“After a year of protest and conversation around police accountability, having plainclothes officers without body cameras and proper identification in the protest setting leaves us with only the officer’s account of the incident, which is clearly problematic,” Kayla Reed, a field organizer with the Organization for Black Struggle, said in a statement. State Senator Maria Chappelle-Nadal, whose district includes Ferguson, said on Monday that she was seeking information about the shooting. “I’m just trying to figure out the timeline of events and ensure that police officers are following protocol,” said Ms. Chappelle-Nadal, who has been active in protests here. The shooting, which came toward the end of an otherwise peaceful day, was another vexing turn for activists and the authorities alike. It was the second consecutive night of gunfire on West Florissant Avenue.

There is also the issue of arresting reporters on bogus charges supressing freedom of the press:

Huffington Post, Washington Post Reporters Charged For Doing Journalism In Ferguson (UPDATE)

by Michael Calderone, Huffington Post

“You’d have thought law enforcement authorities would have come to their senses about this incident.”

Reporters from The Huffington Post and Washington Post have been charged with trespassing and interfering with a police officer’s performance, a chilling setback for press freedom coming nearly a year after their arrests in Ferguson, Missouri.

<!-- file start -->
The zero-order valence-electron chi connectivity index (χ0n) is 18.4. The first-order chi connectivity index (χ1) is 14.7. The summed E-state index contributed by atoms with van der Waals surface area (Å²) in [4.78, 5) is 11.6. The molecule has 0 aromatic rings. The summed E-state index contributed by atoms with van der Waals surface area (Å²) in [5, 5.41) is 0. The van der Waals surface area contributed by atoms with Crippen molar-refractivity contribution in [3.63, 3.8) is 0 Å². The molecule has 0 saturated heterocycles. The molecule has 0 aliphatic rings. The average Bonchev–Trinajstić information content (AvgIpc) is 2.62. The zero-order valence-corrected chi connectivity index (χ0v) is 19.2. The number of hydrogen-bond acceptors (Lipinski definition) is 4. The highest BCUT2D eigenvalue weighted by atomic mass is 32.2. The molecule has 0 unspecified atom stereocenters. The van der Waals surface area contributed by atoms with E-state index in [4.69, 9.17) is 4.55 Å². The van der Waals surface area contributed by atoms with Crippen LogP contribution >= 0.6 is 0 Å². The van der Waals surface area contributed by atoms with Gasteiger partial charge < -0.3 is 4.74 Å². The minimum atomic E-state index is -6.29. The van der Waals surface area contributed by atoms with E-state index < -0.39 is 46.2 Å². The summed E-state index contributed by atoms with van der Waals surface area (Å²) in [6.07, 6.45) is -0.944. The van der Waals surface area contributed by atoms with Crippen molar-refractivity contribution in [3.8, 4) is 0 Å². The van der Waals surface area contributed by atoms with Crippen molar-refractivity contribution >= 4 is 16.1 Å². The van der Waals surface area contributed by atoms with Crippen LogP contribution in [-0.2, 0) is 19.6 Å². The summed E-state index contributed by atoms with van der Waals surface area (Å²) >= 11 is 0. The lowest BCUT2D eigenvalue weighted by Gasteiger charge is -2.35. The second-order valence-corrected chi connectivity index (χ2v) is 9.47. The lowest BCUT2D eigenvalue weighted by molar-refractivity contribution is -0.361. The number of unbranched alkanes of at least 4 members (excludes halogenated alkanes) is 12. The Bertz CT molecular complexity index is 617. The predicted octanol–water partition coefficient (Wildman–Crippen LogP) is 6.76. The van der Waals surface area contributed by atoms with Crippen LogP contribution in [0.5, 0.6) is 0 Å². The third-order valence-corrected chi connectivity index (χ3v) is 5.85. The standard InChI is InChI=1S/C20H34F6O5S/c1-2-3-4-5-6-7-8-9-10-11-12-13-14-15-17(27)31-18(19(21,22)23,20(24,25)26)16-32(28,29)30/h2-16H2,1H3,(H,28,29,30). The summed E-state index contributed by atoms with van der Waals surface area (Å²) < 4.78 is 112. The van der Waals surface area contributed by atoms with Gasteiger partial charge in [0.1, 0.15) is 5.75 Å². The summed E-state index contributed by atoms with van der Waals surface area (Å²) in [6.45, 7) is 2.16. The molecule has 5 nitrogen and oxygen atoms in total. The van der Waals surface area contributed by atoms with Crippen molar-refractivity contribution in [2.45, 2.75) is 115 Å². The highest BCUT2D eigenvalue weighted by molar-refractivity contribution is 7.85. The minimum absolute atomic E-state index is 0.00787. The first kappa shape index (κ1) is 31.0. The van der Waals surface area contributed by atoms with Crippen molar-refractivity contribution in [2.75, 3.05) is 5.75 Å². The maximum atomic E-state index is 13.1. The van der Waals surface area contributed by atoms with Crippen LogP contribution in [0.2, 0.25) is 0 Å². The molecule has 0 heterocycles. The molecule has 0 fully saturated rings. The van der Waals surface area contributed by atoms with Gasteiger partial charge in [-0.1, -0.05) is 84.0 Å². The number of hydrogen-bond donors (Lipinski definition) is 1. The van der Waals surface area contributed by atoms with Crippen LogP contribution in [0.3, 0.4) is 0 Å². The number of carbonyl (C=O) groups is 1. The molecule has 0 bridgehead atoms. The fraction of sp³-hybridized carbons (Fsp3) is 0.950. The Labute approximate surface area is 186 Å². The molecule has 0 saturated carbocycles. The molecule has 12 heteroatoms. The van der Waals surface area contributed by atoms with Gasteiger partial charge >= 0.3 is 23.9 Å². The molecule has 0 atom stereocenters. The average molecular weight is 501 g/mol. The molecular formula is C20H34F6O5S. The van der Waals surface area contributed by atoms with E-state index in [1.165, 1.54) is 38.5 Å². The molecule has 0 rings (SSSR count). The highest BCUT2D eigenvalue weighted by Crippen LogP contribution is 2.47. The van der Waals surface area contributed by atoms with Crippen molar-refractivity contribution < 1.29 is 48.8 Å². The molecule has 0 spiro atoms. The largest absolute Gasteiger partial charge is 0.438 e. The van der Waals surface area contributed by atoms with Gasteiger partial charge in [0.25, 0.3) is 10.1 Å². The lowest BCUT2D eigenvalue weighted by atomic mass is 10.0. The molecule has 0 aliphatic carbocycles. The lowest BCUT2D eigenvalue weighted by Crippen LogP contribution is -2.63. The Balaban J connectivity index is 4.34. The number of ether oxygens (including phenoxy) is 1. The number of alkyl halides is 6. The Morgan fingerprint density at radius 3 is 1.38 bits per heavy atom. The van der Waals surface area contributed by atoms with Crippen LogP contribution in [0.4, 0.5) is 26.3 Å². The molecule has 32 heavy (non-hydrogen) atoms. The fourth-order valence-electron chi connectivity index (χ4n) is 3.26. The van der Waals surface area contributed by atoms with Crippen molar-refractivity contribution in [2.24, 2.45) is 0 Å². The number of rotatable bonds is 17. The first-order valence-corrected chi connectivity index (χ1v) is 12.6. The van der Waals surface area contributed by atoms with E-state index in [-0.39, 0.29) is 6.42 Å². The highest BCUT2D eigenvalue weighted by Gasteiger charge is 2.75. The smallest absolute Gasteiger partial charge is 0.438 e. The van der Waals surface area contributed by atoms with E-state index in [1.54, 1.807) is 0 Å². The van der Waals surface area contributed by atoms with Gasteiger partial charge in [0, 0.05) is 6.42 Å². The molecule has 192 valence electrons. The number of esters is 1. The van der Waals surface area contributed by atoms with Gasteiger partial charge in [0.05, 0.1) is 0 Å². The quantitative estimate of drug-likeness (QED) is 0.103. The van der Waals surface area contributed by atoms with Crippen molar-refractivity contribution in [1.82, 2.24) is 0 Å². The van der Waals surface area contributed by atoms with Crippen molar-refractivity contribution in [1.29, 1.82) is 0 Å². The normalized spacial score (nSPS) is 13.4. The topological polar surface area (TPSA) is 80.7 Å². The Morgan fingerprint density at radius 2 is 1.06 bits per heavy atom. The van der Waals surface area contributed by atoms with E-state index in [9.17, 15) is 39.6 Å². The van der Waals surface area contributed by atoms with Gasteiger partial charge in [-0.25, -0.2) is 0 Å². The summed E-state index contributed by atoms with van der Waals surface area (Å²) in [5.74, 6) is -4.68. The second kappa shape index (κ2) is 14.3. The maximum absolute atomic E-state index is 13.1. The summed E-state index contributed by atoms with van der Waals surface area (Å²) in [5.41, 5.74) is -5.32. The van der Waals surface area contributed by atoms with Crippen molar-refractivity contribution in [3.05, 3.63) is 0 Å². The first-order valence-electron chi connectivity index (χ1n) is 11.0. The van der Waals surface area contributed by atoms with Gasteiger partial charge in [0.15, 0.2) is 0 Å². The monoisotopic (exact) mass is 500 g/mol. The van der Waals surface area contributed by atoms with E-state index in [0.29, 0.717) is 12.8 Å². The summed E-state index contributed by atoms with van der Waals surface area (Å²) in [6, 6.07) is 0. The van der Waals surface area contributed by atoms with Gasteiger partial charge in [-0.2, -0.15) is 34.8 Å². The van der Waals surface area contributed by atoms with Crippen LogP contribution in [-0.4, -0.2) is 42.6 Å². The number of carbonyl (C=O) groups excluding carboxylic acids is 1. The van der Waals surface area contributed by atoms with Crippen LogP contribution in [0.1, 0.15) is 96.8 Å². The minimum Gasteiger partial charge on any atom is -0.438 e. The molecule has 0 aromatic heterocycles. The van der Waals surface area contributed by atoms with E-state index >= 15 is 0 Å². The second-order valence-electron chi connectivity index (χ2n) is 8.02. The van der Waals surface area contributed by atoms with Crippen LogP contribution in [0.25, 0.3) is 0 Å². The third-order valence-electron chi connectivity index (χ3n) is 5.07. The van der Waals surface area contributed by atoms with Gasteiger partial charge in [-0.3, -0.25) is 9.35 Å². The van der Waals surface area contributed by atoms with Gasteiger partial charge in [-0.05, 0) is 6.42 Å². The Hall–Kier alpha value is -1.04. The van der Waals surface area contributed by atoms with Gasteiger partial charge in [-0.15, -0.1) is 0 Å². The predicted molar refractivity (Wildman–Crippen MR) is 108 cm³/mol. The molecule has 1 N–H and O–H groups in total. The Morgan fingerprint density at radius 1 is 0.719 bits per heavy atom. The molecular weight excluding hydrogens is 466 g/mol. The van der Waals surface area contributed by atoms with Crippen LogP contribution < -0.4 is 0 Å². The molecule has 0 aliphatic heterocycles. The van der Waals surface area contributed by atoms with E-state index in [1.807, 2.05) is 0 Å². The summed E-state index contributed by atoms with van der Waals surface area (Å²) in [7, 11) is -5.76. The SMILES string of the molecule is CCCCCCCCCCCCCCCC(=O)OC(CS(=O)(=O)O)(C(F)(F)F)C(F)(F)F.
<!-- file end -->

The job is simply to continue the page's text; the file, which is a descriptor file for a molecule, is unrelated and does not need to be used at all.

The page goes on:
The Huffington Post’s Ryan J. Reilly and Washington Post’s Wesley Lowery were arrested while working out of a McDonald’s on Aug. 13, 2014, just four days after white police officer Darren Wilson shot and killed unarmed black teenager Michael Brown.

Police claimed the journalists, who were covering the unrest that followed the police killing, didn’t leave the restaurant fast enough.  Reilly described a police officer shoving his head against glass during his arrest, while Lowery said an officer pushed him into a soda machine. Both Lowery and Reilly were quickly released and not charged with any crime at the time.

The decision to charge Reilly and Lowery now is especially surprising, given that St. Louis County settled just last week with two other journalists arrested while reporting in Ferguson.

Until recently, Reilly and Lowery believed their incidents with police were long over with. The Huffington Post reported last month that the St. Louis County Police Department filed incident reports in late April describing the two reporters as trespassing in the McDonald’s. Police referred their cases to the St. Louis County counselor’s office, which, given a one-year statute of limitations, had until Thursday to bring charges.